A new trial was granted to plaintiff Austin following a defendants' verdict and judgment in this product liability action stemming from injuries allegedly sustained by Austin when he fell from a chair manufactured by U. S. Industries and sold by Allied. The new trial was granted solely on the basis that under Polito v. Holland, 258 Ga. 54 (365 SE2d 273) (1988)
, the trial court improperly interpreted and applied OCGA 51-12-1
(b) retroactively and thus, erroneously overruled plaintiff's motion in limine, allowed into evidence workers' compensation payments from collateral sources, and charged the jury accordingly. This jury charge was not a ground of the motion for new trial, which claimed the general grounds plus several special grounds relating to evidence and jury charges.
1. The first grant of a new trial on the general grounds will ordinarily not be disturbed by the appellate court absent an abuse of discretion in that the evidence demanded the verdict rendered. See OCGA 5-5-50
, and Dunn v. Gilbert, 217 Ga. 358 (122 SE2d 93) (1961)
. However, "the first grant of a new trial on special grounds involving a question of law is reviewable in a proper appeal. [Cits.]" Smith v. Telecable of Columbus, 238 Ga. 559
, 560 (234 SE2d 24
) (1977). The latter governs our consideration. Cobb County Kennestone Hosp. Auth. v. Crumbley, 179 Ga. App. 896 (348 SE2d 49) (1986)
2. Austin's fall allegedly occurred on or about December 24, 1983, suit was filed on June 14, 1985, and the trial was in January 1988. As in Polito v. Holland, supra, which was decided in March 1988, the new substantive collateral source rule became effective after suit was filed and before trial. But "denial of [Austin's] motion in limine, the admission of collateral source evidence . . . , and the giving of the collateral source charge was error, as the collateral source rule of OCGA 51-12-1
(b), which became effective July 1, 1987, cannot be given retroactive effect and operates prospectively only. Powell v. Stephens, 258 Ga. 149 (368 SE2d 518)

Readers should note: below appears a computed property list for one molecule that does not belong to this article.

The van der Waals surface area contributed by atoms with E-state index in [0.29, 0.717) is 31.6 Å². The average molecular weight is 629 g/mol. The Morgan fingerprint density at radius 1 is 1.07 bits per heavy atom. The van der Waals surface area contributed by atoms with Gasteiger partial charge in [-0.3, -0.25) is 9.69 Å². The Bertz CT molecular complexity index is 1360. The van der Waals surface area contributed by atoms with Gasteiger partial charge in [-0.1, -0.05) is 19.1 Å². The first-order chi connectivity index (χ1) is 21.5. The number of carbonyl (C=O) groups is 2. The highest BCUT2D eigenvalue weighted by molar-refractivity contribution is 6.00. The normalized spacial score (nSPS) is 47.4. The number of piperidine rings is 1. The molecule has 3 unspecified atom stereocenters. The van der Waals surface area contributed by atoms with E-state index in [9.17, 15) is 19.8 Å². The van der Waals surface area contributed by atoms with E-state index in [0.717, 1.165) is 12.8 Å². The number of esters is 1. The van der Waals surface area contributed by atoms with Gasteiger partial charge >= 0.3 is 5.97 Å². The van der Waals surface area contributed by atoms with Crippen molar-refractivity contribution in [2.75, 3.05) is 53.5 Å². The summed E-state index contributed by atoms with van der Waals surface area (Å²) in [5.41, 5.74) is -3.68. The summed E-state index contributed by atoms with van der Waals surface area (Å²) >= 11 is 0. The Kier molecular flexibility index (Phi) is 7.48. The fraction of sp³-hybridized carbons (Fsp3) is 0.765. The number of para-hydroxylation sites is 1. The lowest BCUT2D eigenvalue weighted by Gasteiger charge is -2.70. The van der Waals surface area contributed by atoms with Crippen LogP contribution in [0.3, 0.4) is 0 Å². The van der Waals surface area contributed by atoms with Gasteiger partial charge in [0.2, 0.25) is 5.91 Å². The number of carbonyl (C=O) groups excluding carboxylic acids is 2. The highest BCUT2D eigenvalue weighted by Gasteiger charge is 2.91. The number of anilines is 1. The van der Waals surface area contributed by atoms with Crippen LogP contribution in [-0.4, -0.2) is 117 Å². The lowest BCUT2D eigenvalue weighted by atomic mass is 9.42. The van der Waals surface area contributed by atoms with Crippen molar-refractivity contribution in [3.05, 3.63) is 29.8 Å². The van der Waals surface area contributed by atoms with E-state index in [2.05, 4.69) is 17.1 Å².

; Polito, [supra]. However, the error to warrant reversal must be harmful, that is prejudicial to [Austin]. Thomas v. Clark, 188 Ga. App. 606 (373 SE2d 668)
; Kelley v. Harris, 187 Ga. App. 215 (369 SE2d 534)
; Leverett v. Flint Fuel, 183 Ga. App. 75
, 78 (3) (357 SE2d 882
) ." Malloy v. Elmore, 191 Ga. App. 564
, 565 (382 SE2d 395
) (1989). See also Mallory v. Daniel Lumber Co., 191 Ga. App. 234
, 235 (1) (381 SE2d 406
precludes a new trial unless the refusal to grant one "appears to the court inconsistent with substantial justice."
Although the court's order of January 1989 granting the new trial stated that the admission into evidence of collateral payments and instruction to the jury in this regard were so prejudicial and harmful so as to affect the verdict, the court did not explain how this was so. The record denies the presence of any prejudice or harm. The court's collateral source charge expressly confined the jury's consideration of the collateral source evidence to its determination of the amount of damages to be awarded to the plaintiff. Under the court's limiting instructions, the collateral source evidence did not weigh into the jury's deliberations because it never reached the question of damages; it found defendants not liable, so damage issues became moot. The court had also clearly instructed the jury: "Obviously, before you consider damages, you must first determine the liability of the defendant." As noted in Malloy, we will not "speculate that the jury would ignore the limited purpose for which the collateral source evidence was admitted and would consider it in determining the question of liability."
" 'It is well-settled that "the giving of a charge . . . or . . . the admission or exclusion of evidence, which go only to the matters of damages or the measure of damages, are harmless and afford no ground for reversal where a verdict was returned in favor of the defendant." ' [Cits.]" Id. at 565. See also Reliford v. Central of Ga. R. Co., 140 Ga. App. 782
, 783 (4) (232 SE2d 129
The absence of prejudice or harm from the error which prompted the grant of new trial rendered it erroneous as a matter of law; plaintiff was not entitled to retrial on that basis.
3. The foregoing makes it unnecessary to address the remaining enumerations of error.
Kenneth M. Henson, Jr., for appellee.